NEW YORK ( TheStreet) -- The Federal Reserve has kept the federal funds rate at zero to 0.25% since mid-December 2008, and they bloated their balance sheet. This monetary policy has failed to give traction to an economy experiencing "moderate" growth.
Federal Reserve policy has allowed Wall Street to speculate in the U.S. capital markets, while the lack of Fed programs to help the housing and mortgage markets has the economy on Main Street in limbo. If the housing sector is not helped, the economy is ripe for further disappointments.
U.S. Treasury yields remain near record lows on the "flight to quality" component, and there's help from the extension of "operation twist" until year-end.
The FOMC has instructed the Open Market Trading Desk to implement about $267 billion in a securities twist again. In addition, the FOMC will continue to reinvest principal payments of maturing agency debt and agency mortgage-backed securities into newer agency mortgage-backed securities. The program to re-invest maturing Treasury holdings into new issues at auction has been suspended. This means that Wall Street will have more new supply to underwrite! This could cause an unintended rise in longer-term yields.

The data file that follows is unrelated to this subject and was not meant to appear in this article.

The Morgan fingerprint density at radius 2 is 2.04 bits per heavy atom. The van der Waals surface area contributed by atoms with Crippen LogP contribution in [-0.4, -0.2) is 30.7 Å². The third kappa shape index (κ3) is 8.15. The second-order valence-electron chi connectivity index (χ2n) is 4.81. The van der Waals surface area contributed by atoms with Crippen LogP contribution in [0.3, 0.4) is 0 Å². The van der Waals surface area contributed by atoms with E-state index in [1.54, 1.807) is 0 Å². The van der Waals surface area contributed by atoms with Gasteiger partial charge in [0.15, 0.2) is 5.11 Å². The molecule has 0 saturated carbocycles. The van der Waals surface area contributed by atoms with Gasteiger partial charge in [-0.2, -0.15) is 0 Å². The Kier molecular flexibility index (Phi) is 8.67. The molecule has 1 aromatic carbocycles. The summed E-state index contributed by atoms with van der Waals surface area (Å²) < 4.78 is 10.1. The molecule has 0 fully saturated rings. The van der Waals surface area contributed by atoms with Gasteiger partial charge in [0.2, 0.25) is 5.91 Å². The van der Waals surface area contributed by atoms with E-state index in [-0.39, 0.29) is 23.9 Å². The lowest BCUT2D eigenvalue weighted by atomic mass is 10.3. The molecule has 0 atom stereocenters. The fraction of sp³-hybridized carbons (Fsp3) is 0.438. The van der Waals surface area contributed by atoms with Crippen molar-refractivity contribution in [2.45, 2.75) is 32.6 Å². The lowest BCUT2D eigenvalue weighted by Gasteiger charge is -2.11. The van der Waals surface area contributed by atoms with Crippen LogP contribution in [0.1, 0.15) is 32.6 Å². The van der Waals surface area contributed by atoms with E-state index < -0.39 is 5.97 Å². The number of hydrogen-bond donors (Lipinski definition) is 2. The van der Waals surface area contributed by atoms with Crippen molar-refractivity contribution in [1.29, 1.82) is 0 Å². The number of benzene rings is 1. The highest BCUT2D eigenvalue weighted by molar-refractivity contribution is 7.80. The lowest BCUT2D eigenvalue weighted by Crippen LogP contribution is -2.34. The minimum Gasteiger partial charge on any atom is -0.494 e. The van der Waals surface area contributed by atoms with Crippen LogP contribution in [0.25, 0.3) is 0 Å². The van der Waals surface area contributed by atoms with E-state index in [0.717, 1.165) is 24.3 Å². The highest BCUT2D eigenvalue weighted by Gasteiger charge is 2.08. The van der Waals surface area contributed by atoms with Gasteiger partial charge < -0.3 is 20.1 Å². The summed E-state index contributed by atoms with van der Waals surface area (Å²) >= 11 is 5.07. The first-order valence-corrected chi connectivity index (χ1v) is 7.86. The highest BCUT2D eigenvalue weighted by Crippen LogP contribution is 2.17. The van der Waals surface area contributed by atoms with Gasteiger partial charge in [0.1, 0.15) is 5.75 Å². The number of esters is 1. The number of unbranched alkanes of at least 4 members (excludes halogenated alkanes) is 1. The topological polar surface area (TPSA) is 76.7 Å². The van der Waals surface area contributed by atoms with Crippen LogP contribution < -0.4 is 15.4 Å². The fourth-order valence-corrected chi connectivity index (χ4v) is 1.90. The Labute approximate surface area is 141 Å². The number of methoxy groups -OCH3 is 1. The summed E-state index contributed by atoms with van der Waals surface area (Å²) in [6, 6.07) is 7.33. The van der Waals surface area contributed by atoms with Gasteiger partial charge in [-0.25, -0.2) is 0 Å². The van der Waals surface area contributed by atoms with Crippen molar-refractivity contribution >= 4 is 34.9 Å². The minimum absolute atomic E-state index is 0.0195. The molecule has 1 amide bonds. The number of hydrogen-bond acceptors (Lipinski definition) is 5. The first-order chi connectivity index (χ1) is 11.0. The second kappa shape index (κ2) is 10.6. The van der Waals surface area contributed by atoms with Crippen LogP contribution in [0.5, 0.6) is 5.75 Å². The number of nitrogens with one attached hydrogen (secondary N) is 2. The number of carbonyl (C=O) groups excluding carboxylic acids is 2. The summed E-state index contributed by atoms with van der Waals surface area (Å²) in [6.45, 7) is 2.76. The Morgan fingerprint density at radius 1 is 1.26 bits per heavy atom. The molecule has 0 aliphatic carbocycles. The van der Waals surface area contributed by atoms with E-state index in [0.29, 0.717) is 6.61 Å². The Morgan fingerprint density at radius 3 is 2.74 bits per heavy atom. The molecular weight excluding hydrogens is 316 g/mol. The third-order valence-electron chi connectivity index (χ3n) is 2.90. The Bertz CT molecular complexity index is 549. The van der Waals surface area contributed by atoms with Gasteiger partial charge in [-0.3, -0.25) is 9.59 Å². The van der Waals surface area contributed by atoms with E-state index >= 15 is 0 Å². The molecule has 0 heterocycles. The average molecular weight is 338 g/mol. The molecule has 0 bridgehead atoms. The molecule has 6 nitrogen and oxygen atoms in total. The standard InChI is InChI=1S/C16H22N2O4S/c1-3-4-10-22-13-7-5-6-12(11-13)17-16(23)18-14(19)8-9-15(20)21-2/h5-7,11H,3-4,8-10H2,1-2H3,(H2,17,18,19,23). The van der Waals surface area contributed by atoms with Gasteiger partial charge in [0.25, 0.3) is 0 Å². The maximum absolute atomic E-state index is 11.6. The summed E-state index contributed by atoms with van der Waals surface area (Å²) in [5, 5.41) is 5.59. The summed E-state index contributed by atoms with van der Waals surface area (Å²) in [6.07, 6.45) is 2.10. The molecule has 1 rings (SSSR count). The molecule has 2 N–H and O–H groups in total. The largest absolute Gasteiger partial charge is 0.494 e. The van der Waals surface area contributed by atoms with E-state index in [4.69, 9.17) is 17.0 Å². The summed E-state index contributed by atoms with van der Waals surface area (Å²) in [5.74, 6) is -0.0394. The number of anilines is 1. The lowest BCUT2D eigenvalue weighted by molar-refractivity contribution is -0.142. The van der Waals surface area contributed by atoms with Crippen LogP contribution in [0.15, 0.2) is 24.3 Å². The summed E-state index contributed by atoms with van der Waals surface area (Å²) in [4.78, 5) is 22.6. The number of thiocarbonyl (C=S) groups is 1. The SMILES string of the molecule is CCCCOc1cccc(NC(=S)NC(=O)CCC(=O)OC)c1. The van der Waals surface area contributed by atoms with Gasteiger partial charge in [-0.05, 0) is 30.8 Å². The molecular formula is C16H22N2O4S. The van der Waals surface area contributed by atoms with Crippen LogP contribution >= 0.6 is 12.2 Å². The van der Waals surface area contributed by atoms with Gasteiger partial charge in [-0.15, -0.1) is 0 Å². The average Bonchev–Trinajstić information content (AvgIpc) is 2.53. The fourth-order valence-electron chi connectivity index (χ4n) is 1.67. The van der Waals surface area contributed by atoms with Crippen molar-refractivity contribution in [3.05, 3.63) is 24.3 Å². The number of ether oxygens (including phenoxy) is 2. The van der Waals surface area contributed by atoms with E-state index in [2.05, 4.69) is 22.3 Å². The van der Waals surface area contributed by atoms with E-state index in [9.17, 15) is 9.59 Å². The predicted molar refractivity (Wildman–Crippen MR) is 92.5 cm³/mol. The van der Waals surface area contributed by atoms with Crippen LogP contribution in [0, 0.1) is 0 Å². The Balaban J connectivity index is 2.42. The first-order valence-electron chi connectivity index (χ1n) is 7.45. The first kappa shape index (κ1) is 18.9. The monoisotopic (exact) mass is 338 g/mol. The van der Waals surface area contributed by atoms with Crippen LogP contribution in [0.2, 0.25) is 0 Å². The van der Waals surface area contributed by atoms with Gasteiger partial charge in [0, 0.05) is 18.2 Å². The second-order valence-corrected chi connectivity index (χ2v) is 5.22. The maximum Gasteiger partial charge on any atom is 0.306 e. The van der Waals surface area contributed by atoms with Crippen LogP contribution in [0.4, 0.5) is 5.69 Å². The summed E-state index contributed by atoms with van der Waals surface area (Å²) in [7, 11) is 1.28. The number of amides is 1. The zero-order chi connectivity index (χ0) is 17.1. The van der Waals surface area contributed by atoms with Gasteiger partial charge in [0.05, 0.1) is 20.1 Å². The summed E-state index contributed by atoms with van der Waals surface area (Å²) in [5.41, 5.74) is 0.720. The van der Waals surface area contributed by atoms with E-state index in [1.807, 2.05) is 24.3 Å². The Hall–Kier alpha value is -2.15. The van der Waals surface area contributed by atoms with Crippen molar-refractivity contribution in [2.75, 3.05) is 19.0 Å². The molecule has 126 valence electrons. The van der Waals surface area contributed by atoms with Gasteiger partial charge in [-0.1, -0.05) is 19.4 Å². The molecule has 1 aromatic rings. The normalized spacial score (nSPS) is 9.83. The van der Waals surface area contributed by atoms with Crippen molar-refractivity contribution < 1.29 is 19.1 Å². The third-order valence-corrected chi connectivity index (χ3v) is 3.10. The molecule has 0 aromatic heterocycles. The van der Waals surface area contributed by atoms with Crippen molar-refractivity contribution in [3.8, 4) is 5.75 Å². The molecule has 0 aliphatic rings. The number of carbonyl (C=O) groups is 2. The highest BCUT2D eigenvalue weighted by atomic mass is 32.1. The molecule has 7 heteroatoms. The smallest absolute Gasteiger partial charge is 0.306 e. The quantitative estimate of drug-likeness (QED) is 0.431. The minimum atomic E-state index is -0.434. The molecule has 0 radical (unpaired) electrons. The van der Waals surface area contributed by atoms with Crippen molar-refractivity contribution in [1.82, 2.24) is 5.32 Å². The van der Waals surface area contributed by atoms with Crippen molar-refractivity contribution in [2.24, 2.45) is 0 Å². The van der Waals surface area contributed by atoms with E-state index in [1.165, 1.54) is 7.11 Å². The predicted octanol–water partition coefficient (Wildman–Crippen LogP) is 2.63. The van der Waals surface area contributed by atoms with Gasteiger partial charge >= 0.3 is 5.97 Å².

Comex Gold held the $1,525 the Troy ounce base of the popped bubble as I predicted, but getting back above its 200-day simple moving average at $1,672 has been a problem. My guess is that being long gold is a crowded trade in an environment of economic uncertainties. A weekly close below my annual pivot at $1,575.80 provides a downside warning. The risk below $1,525 is to my annual value level at $1,388.40 by year end.Nymex Crude Oil appears vulnerable for at least a test of its Oct. 4, 2011 low at $74.95 a barrel given a weekly close below my semiannual pivot at $79.83. Weakness in energy prices is a clear sign of global economic weakness. With crude this low, how can the major equity averages hold the solid gains achieved since their Oct. 4, 2011 lows? Sure Fed policy has provided the liquidity for speculation in the stock market, but now major corporations are beginning to fall like a rock after lowering guidance. The upcoming earnings reports for the second quarter could be problematic given a weak Europe, a slower China, and weaker economic projections at home from the Federal Reserve. A QE3 may not work in this environment.